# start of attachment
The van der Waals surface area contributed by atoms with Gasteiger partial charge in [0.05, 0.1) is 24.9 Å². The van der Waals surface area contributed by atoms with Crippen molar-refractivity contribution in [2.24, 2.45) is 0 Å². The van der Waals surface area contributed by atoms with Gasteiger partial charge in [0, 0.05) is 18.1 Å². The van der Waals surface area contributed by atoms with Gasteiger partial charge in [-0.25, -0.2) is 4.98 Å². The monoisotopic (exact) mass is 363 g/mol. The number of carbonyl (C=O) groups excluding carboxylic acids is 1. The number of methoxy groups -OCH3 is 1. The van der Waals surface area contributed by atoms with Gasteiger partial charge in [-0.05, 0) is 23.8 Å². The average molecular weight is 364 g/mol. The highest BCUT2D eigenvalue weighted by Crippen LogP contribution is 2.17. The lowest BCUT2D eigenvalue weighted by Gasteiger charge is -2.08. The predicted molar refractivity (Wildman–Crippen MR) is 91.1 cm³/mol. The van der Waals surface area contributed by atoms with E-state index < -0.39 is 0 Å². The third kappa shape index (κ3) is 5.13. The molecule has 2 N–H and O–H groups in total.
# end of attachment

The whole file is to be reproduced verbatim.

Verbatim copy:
The van der Waals surface area contributed by atoms with Gasteiger partial charge in [0.05, 0.1) is 24.9 Å². The van der Waals surface area contributed by atoms with Crippen molar-refractivity contribution in [2.24, 2.45) is 0 Å². The van der Waals surface area contributed by atoms with Gasteiger partial charge in [0, 0.05) is 18.1 Å². The van der Waals surface area contributed by atoms with Gasteiger partial charge in [-0.25, -0.2) is 4.98 Å². The monoisotopic (exact) mass is 363 g/mol. The number of carbonyl (C=O) groups excluding carboxylic acids is 1. The number of methoxy groups -OCH3 is 1. The van der Waals surface area contributed by atoms with Gasteiger partial charge in [-0.05, 0) is 23.8 Å². The average molecular weight is 364 g/mol. The highest BCUT2D eigenvalue weighted by Crippen LogP contribution is 2.17. The lowest BCUT2D eigenvalue weighted by Gasteiger charge is -2.08. The predicted molar refractivity (Wildman–Crippen MR) is 91.1 cm³/mol. The van der Waals surface area contributed by atoms with E-state index < -0.39 is 0 Å². The third kappa shape index (κ3) is 5.13. The molecule has 2 N–H and O–H groups in total.